At that time, Aguilar pointed out to the skeptical audience, that Colombo had misspoken and that in fact, the company is proposing that the building reach 38 stories, not the 30-stories as presented.
By this time, it appeared that the community had heard enough. Speaking at the meeting, city resident Lucia Amelia Cabral highlighted that the interests of the 150,000 residents in the area should be given priority, since their dwellings pre-date the hotel. She compared the construction of the hotel to “putting an elephant in a match box” or releasing a “fire-breathing dragon into the community”. As proof of the likelihood of negative consequences of the proposed project, the residents pointed out the problems associated with the operation of casinos that dot the Malecon.
Also an anonymous neighborhood resident cited concerns that the casino would attract prostitution, drugs and added traffic congestions to the area. Many in attendance called for the company to provide more details on the social impact of the project.
Mirtha Cabral, also speaking for the neighborhood groups, highlighted other hotels had respected the limit on the number of stories of their building. She said that the community would not accept the construction of the mega casino, insisting that increasing tourism could not be used as an excuse to compromise the quality of life of the residents in the area.
The limit has been respected by developers of new hotels in the area, including Holiday Inn, JW Marriot, Embassy Suites and InterContinental. None of the projects of these aforementioned developers were met with community opposition.
Given that the company had not prepared a detailed presentation of the project for the meeting, David Arias of the Ministry of Environment proposed that another public screening of the project be held in the next 15 days. The community called for the announcement of the date and place of the meeting to be placed in a widely read newspaper, reminding organizers that the first meeting was announced in a newspaper whose print edition is best known for publishing divorce notices and other obscure legal announcements in order to simply comply with government regulations.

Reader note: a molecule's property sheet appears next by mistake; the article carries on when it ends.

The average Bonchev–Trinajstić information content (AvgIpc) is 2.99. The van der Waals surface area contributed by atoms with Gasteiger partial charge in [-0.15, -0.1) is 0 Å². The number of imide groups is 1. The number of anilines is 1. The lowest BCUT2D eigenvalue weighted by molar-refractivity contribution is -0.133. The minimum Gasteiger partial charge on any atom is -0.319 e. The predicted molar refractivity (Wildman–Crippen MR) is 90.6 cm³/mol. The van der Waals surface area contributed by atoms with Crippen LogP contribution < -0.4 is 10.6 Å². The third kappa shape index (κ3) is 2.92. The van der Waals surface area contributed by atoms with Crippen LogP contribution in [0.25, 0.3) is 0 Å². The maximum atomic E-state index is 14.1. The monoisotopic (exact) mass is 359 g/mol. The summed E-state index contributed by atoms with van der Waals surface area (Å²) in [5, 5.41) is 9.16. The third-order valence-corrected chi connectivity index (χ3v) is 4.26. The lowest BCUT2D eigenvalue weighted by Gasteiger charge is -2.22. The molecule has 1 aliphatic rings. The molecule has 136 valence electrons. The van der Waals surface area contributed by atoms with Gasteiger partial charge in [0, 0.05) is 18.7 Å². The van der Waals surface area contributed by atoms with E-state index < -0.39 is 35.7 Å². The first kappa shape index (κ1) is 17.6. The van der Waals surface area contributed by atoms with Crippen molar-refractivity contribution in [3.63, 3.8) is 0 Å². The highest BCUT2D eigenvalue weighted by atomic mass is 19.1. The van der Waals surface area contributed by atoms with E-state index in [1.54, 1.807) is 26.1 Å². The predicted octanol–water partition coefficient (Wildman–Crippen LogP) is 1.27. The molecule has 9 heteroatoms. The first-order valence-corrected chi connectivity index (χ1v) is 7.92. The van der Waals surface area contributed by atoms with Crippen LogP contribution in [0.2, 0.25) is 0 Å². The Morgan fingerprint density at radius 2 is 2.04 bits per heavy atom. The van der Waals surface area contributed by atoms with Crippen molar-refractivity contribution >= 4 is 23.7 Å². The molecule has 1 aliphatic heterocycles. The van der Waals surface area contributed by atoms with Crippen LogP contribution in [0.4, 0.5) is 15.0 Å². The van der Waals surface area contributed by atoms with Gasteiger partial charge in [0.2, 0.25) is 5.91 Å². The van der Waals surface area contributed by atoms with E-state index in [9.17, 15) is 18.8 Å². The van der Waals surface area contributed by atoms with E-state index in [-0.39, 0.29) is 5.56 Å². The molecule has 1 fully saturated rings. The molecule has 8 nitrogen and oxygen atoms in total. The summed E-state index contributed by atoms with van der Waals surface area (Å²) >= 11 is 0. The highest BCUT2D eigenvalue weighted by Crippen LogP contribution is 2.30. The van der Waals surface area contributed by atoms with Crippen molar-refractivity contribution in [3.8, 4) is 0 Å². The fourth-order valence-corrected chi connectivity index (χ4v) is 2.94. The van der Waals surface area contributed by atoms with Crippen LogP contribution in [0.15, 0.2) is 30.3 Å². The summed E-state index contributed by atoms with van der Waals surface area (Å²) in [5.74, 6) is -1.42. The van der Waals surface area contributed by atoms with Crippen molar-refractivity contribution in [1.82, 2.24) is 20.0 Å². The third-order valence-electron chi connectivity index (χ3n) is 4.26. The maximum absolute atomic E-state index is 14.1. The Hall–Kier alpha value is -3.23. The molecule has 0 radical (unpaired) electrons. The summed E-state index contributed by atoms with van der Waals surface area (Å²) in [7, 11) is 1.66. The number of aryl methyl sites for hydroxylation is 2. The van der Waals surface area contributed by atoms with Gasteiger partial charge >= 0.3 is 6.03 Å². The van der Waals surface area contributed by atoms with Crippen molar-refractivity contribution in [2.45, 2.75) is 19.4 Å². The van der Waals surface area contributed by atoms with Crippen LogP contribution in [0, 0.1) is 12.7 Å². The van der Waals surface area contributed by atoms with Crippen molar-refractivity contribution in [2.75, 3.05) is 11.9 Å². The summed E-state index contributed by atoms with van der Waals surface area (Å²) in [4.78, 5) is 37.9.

At the meeting, it was clarified that the company was presenting the procedures for the obtaining of the construction permits for the hotel and not for the casino. The permission for operating the casino would need to be applied for separately, after the construction of the hotel.
In an announcement made on 13 January 2016, Hard Rock International’s Nelson Parker, vice president of casino development for the chain, announced plans to start construction in April 2016 of a “40-story 400-room hotel”. During the announcement, Parker said the property would be home to a 23,000 sq. ft. casino, screening room and nightclub opening to the main pool. The casino would have a race and sports booking facility, high limit slots, 400 slot machines and 40 table games.
The hotel and casino project has been announced as a collaboration of Hard Rock International and All Inclusive Collection from Mexico, with an estimated later 2017 opening date. This would be the second collaboration with the Mexican company. The first is the Hard Rock Hotel & Casino Punta Cana in the Macao area.
Source: DR1, prnewswire.com
July 18, 2016
Category: DR News |